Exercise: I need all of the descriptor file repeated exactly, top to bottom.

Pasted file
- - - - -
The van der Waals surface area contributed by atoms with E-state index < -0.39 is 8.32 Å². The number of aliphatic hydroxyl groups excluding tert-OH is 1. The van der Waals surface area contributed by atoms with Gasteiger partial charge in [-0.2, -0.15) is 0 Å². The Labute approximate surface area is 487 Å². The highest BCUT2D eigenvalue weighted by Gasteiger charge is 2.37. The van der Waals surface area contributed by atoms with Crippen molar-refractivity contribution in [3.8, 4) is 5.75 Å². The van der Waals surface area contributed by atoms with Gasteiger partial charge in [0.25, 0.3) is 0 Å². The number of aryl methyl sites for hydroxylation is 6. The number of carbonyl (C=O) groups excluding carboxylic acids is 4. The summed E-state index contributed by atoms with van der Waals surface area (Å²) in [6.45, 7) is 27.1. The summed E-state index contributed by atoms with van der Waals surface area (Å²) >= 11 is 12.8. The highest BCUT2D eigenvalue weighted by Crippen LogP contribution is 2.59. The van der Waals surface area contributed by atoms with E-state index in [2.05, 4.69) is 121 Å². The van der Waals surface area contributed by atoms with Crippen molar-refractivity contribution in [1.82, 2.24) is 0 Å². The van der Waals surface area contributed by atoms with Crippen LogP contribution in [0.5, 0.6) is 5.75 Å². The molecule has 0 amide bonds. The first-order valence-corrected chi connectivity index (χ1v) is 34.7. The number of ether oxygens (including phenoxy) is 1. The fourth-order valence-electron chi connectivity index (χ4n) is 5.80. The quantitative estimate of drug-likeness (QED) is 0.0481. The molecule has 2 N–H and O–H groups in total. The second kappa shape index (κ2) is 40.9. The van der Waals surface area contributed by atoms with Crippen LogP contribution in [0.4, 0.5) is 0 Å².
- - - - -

The van der Waals surface area contributed by atoms with E-state index < -0.39 is 8.32 Å². The number of aliphatic hydroxyl groups excluding tert-OH is 1. The van der Waals surface area contributed by atoms with Gasteiger partial charge in [-0.2, -0.15) is 0 Å². The Labute approximate surface area is 487 Å². The highest BCUT2D eigenvalue weighted by Gasteiger charge is 2.37. The van der Waals surface area contributed by atoms with Crippen molar-refractivity contribution in [3.8, 4) is 5.75 Å². The van der Waals surface area contributed by atoms with Gasteiger partial charge in [0.25, 0.3) is 0 Å². The number of aryl methyl sites for hydroxylation is 6. The number of carbonyl (C=O) groups excluding carboxylic acids is 4. The summed E-state index contributed by atoms with van der Waals surface area (Å²) in [6.45, 7) is 27.1. The summed E-state index contributed by atoms with van der Waals surface area (Å²) >= 11 is 12.8. The highest BCUT2D eigenvalue weighted by Crippen LogP contribution is 2.59. The van der Waals surface area contributed by atoms with E-state index in [2.05, 4.69) is 121 Å². The van der Waals surface area contributed by atoms with Crippen molar-refractivity contribution in [1.82, 2.24) is 0 Å². The van der Waals surface area contributed by atoms with Crippen LogP contribution in [0.5, 0.6) is 5.75 Å². The molecule has 0 amide bonds. The first-order valence-corrected chi connectivity index (χ1v) is 34.7. The number of ether oxygens (including phenoxy) is 1. The fourth-order valence-electron chi connectivity index (χ4n) is 5.80. The quantitative estimate of drug-likeness (QED) is 0.0481. The molecule has 2 N–H and O–H groups in total. The second kappa shape index (κ2) is 40.9. The van der Waals surface area contributed by atoms with Crippen LogP contribution in [0.4, 0.5) is 0 Å².